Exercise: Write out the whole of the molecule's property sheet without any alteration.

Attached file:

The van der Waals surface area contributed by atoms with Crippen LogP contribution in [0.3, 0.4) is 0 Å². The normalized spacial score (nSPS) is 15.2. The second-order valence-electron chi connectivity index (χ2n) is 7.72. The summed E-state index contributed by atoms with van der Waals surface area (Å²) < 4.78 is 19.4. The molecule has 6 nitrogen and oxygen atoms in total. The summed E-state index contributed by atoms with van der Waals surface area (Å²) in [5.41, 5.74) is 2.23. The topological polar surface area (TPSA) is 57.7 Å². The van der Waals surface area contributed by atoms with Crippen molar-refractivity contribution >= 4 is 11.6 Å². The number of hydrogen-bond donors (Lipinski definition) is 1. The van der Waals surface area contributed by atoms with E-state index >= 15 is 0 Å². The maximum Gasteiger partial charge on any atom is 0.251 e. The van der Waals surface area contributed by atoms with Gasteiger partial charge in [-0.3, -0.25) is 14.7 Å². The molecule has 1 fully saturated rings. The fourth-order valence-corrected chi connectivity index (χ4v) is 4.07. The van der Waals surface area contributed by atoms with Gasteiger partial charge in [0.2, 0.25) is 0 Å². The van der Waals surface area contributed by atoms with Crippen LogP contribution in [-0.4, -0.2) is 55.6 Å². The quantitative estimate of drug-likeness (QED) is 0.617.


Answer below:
The van der Waals surface area contributed by atoms with Crippen LogP contribution in [0.3, 0.4) is 0 Å². The normalized spacial score (nSPS) is 15.2. The second-order valence-electron chi connectivity index (χ2n) is 7.72. The summed E-state index contributed by atoms with van der Waals surface area (Å²) < 4.78 is 19.4. The molecule has 6 nitrogen and oxygen atoms in total. The summed E-state index contributed by atoms with van der Waals surface area (Å²) in [5.41, 5.74) is 2.23. The topological polar surface area (TPSA) is 57.7 Å². The van der Waals surface area contributed by atoms with Crippen molar-refractivity contribution >= 4 is 11.6 Å². The number of hydrogen-bond donors (Lipinski definition) is 1. The van der Waals surface area contributed by atoms with E-state index >= 15 is 0 Å². The maximum Gasteiger partial charge on any atom is 0.251 e. The van der Waals surface area contributed by atoms with Gasteiger partial charge in [-0.3, -0.25) is 14.7 Å². The molecule has 1 fully saturated rings. The fourth-order valence-corrected chi connectivity index (χ4v) is 4.07. The van der Waals surface area contributed by atoms with Gasteiger partial charge in [0.2, 0.25) is 0 Å². The van der Waals surface area contributed by atoms with Crippen LogP contribution in [-0.4, -0.2) is 55.6 Å². The quantitative estimate of drug-likeness (QED) is 0.617.